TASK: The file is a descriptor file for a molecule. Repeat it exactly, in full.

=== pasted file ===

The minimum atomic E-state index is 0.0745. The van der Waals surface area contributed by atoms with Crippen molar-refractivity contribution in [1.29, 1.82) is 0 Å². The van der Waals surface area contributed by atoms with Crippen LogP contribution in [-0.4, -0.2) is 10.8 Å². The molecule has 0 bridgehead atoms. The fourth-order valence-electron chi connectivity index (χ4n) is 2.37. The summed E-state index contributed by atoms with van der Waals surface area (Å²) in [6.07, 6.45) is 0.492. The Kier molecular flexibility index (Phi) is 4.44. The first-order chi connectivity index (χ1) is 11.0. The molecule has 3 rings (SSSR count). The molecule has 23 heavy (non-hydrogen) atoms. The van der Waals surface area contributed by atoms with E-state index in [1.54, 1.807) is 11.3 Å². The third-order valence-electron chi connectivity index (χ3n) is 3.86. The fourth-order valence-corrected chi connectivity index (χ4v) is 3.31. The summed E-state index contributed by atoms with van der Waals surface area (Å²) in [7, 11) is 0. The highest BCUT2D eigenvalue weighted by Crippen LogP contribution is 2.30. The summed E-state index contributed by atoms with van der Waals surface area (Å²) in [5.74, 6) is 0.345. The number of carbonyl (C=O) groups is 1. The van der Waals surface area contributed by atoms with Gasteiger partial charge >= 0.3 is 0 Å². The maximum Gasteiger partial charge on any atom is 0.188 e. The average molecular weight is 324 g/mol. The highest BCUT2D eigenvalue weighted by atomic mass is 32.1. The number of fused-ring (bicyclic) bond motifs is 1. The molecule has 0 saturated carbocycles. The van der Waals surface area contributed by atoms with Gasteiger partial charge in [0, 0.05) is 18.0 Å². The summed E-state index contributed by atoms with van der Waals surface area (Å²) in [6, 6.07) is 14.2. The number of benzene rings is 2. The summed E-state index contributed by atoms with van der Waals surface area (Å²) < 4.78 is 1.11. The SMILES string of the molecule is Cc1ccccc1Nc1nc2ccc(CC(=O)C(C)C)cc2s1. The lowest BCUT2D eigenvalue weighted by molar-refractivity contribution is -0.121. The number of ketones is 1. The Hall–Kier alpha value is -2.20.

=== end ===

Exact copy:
The minimum atomic E-state index is 0.0745. The van der Waals surface area contributed by atoms with Crippen molar-refractivity contribution in [1.29, 1.82) is 0 Å². The van der Waals surface area contributed by atoms with Crippen LogP contribution in [-0.4, -0.2) is 10.8 Å². The molecule has 0 bridgehead atoms. The fourth-order valence-electron chi connectivity index (χ4n) is 2.37. The summed E-state index contributed by atoms with van der Waals surface area (Å²) in [6.07, 6.45) is 0.492. The Kier molecular flexibility index (Phi) is 4.44. The first-order chi connectivity index (χ1) is 11.0. The molecule has 3 rings (SSSR count). The molecule has 23 heavy (non-hydrogen) atoms. The van der Waals surface area contributed by atoms with E-state index in [1.54, 1.807) is 11.3 Å². The third-order valence-electron chi connectivity index (χ3n) is 3.86. The fourth-order valence-corrected chi connectivity index (χ4v) is 3.31. The summed E-state index contributed by atoms with van der Waals surface area (Å²) in [7, 11) is 0. The highest BCUT2D eigenvalue weighted by Crippen LogP contribution is 2.30. The summed E-state index contributed by atoms with van der Waals surface area (Å²) in [5.74, 6) is 0.345. The number of carbonyl (C=O) groups is 1. The van der Waals surface area contributed by atoms with Gasteiger partial charge >= 0.3 is 0 Å². The maximum Gasteiger partial charge on any atom is 0.188 e. The average molecular weight is 324 g/mol. The highest BCUT2D eigenvalue weighted by atomic mass is 32.1. The number of fused-ring (bicyclic) bond motifs is 1. The molecule has 0 saturated carbocycles. The van der Waals surface area contributed by atoms with Gasteiger partial charge in [0, 0.05) is 18.0 Å². The summed E-state index contributed by atoms with van der Waals surface area (Å²) in [6, 6.07) is 14.2. The number of benzene rings is 2. The summed E-state index contributed by atoms with van der Waals surface area (Å²) < 4.78 is 1.11. The SMILES string of the molecule is Cc1ccccc1Nc1nc2ccc(CC(=O)C(C)C)cc2s1. The lowest BCUT2D eigenvalue weighted by molar-refractivity contribution is -0.121. The number of ketones is 1. The Hall–Kier alpha value is -2.20.